Drug-resistant infections and their surging economic costs
(Paul Fürst engraving, c. 1721, of a Marseilles plague doctor.)
The issue: Since penicillin was introduced in the 1940s, antibiotics have saved countless lives. But we have used these drugs so much for so long that the diseases they once killed have adapted and developed immunity. According to the Centers for Disease Control and Prevention (CDC), 23,000 Americans now die each year from infections by bacteria that are impervious to antibiotics.
The misuse and excessive use of antibiotics to treat benign and common illnesses and to boost productivity in farming has contributed to their waning potency. The CDC estimates antibiotics are improperly prescribed 50 percent of the time. In some countries you do not even need a prescription, but can simply purchase them over the counter. Overuse has allowed bacteria, viruses, parasites, and fungi to mutate and build immunity. (Antibiotics are a type of antimicrobial, which is, broadly speaking, a drug designed to kill or treat infections.) “Antimicrobial resistance” (AMR) is a man-made problem.
Researchers fear that these newly immune pathogens — sometimes called “superbugs” — are as dangerous as any pandemic because, even though they are familiar, there is no cure. And because untreatable bacteria lurk in hospitals, they make routine procedures like dental surgery far more dangerous. The 20th century’s gains in longevity are at risk.
Drug-resistant diseases do not respect borders, making this a global problem requiring global cooperation and standards on the use of antibiotics, a new World Bank paper says.
Study summary: To make the case that all countries must help stop AMR, the World Bank calculates how much AMR could cost the global economy. The Bank simulates the growth of AMR to the year 2050 in two scenarios: “low AMR impacts” and “high AMR impacts.”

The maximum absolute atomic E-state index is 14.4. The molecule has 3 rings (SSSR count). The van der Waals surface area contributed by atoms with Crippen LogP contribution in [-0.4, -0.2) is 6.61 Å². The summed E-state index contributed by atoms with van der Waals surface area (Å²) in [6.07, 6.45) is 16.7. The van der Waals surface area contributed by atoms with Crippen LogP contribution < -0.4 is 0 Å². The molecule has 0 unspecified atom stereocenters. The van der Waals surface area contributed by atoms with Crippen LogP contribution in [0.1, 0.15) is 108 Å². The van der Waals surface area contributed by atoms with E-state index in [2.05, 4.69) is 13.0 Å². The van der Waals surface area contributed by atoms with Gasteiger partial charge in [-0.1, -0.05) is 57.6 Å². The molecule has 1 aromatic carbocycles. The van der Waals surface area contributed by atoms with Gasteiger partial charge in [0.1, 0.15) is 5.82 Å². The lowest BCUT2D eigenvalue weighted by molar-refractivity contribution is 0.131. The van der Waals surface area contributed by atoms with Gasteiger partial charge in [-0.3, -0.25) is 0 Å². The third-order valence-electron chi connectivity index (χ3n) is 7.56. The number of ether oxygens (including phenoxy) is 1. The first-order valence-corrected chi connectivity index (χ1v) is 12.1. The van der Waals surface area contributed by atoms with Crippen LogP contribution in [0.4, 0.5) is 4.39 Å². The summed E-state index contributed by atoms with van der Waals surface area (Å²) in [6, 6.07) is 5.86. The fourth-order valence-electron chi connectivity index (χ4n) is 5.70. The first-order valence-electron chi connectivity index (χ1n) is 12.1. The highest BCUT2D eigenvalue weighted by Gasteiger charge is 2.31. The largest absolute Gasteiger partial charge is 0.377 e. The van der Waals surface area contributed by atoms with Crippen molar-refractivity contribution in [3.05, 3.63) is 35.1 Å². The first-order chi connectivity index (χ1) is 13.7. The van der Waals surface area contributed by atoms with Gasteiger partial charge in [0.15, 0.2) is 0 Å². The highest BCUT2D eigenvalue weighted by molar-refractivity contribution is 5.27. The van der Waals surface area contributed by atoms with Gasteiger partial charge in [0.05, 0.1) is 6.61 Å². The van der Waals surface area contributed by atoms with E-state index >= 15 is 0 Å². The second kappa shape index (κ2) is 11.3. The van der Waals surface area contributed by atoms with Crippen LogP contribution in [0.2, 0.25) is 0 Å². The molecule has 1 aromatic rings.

The Bank’s models are built around the economic shocks of a decreased labor supply and lower livestock productivity. All economic sectors would be affected in all countries, but the poorest countries are often hardest hit, as they can lack even rudimentary medical facilities. Indeed, the growth of AMR would increase global inequality and push millions into poverty.
Beyond the economic impact, the paper considers hard-to-quantify quality of life issues. For example, gonorrhea has become harder to treat because of AMR. Alternative treatments, including injecting iodine through urethral or vaginal catheters, are more painful.
In the optimistic scenario, with a “low AMR impact,” global GDP loses 1.1 percent of growth a year by 2050, with an annual output shortfall over $1 trillion after 2030.
In the worse scenario, with a “high AMR impact,” global GDP growth loses 3.8 percent a year; the annual shortfall reaches $3.4 trillion after 2030.
Between 8 million and 24 million people would enter poverty by 2050.
Total global exports would fall between 1.1 percent and 3.8 percent.